There are three main credit check providers in the UK that can help you make sure your credit history is accurate. They are Experian, Equifax and UKcreditratings.

Experian is actually a credit broker, working with selected lenders to introduce would-be borrowers to its panel of selected lenders. That’s why they are the only one of my three agencies to allow you free unlimited access to your credit history.

Both Equifax and UKcreditratings will charge you a monthly fee (currently £14.95).  They do offer a free trial to new applicants, so you can use that to check their record of your history – once – and you’ll need to remember to cancel your membership within the limited time window, or the monthly fee will kick in.

So what do you pay for?

Let’s start with Experian, and what you can get for nothing… and it’s genuine, there are no hidden costs further down the line, but the detail is more limited, as you’d expect. You’ll see your eligibility rating for credit cards and personal loans (not secured loans like mortgages) and receive special credit deals from their panel of lenders.

And for my monthly fee?

Equifax give you unlimited access to your latest credit report, whereas UKcreditratings give unlimited access to your credit history and score.

It’s important here to remember that lenders will create their own scores, and each can be different, meaning some might give you a loan offer on one product while another lender might decide to decline you. (See my blog on ways to improve your credit score).

Equifax offer single agency and multi agency report monitoring, which can help you identify possible fraud, if someone uses your details to try to get credit through a particular lender.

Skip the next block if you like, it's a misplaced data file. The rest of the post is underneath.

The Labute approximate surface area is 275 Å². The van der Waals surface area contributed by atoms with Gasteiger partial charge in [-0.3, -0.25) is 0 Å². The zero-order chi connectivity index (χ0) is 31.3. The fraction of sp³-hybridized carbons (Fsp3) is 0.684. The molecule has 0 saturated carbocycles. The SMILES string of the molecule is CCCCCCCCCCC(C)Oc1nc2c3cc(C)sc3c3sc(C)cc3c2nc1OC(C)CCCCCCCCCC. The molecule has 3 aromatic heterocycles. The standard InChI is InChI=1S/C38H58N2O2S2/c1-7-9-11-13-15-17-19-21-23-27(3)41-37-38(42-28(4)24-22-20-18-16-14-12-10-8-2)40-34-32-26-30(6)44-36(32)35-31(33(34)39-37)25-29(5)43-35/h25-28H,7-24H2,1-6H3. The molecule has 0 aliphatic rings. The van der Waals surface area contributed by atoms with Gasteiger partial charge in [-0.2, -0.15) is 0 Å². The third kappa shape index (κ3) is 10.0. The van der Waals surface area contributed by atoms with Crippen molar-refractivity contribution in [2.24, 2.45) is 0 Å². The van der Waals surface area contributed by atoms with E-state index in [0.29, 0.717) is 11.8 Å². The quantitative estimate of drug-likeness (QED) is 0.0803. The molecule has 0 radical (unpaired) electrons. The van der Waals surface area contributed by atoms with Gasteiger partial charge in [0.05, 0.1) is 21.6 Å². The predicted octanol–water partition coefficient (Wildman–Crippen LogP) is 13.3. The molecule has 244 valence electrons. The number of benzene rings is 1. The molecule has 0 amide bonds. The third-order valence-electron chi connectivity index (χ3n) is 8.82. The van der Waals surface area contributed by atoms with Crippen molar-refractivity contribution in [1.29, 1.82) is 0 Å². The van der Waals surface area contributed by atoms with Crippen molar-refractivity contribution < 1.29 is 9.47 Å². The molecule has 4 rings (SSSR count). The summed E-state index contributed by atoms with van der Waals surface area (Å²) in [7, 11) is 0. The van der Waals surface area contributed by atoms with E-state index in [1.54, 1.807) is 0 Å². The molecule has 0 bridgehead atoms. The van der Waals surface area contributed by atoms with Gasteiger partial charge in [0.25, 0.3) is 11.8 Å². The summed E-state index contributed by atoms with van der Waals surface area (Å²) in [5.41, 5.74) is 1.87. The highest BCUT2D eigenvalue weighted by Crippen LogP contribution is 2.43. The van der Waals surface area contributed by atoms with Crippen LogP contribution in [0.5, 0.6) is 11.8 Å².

If something does concern you on your credit record, and you think the facts are incorrect, then UKcreditratings has an online dispute resolution function for subscribers, which can be reassuring as it makes it easier to challenge possible errors.

Equifax offer expert tips on how to understand your credit report, which can also be helpful.

Your credit score is assessed by each lender and reflects how safe a bet they think you are to repay the sum you borrow. The credit rating agency develops their score for you based on a record of all current and previous credit transactions you’ve held. Given that your record could be extensive there is always a chance that something is a mistake and you can challenge and ask to rectify something that is wrong in your record, which can have a big impact on your credit score – so do check.

What’s included in the score?

These three agencies hold slightly different information, which is how they can come to different scores, but the basics will always be covered. This includes where you have lived within the UK, any court records against you, and your history from credit providers.

In addition, their records will cover mobile phone contracts, your repayment history with store cards, and with personal loans. What isn’t included is any student loan repayment, as it’s deducted directly from your income once you earn above a set threshold. But other debt you’ve built up as a student, such as credit card debt, will be reflected in your credit score.

It can be just as much a hindrance to have no credit history as a poor credit score, as the lender has no basis on which to judge you as a risk. So if you’re planning on saving for a deposit on a home, then open a credit card and spend a little on it each month; then repay the amount due in full at the end of each month. That will build up a positive picture of you for the lender, when the time comes.